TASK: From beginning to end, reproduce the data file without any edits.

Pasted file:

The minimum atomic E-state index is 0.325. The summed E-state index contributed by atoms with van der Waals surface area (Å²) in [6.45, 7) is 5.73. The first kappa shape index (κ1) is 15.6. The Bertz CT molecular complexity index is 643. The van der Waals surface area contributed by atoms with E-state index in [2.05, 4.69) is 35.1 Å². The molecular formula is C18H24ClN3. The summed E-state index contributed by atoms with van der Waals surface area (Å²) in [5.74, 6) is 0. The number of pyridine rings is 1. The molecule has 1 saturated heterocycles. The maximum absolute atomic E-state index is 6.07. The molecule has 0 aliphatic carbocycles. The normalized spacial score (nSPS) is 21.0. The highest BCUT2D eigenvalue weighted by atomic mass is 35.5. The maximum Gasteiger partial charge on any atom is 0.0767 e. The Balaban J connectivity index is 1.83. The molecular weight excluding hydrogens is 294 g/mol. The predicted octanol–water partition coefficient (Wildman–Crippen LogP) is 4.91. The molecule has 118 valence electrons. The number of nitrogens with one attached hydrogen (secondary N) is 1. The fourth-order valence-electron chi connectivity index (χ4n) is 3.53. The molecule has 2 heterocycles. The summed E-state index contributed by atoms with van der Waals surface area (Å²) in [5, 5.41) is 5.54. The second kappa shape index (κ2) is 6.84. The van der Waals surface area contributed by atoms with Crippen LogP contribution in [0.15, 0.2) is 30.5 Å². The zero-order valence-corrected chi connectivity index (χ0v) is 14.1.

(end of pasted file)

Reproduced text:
The minimum atomic E-state index is 0.325. The summed E-state index contributed by atoms with van der Waals surface area (Å²) in [6.45, 7) is 5.73. The first kappa shape index (κ1) is 15.6. The Bertz CT molecular complexity index is 643. The van der Waals surface area contributed by atoms with E-state index in [2.05, 4.69) is 35.1 Å². The molecular formula is C18H24ClN3. The summed E-state index contributed by atoms with van der Waals surface area (Å²) in [5.74, 6) is 0. The number of pyridine rings is 1. The molecule has 1 saturated heterocycles. The maximum absolute atomic E-state index is 6.07. The molecule has 0 aliphatic carbocycles. The normalized spacial score (nSPS) is 21.0. The highest BCUT2D eigenvalue weighted by atomic mass is 35.5. The maximum Gasteiger partial charge on any atom is 0.0767 e. The Balaban J connectivity index is 1.83. The molecular weight excluding hydrogens is 294 g/mol. The predicted octanol–water partition coefficient (Wildman–Crippen LogP) is 4.91. The molecule has 118 valence electrons. The number of nitrogens with one attached hydrogen (secondary N) is 1. The fourth-order valence-electron chi connectivity index (χ4n) is 3.53. The molecule has 2 heterocycles. The summed E-state index contributed by atoms with van der Waals surface area (Å²) in [5, 5.41) is 5.54. The second kappa shape index (κ2) is 6.84. The van der Waals surface area contributed by atoms with Crippen LogP contribution in [0.15, 0.2) is 30.5 Å². The zero-order valence-corrected chi connectivity index (χ0v) is 14.1.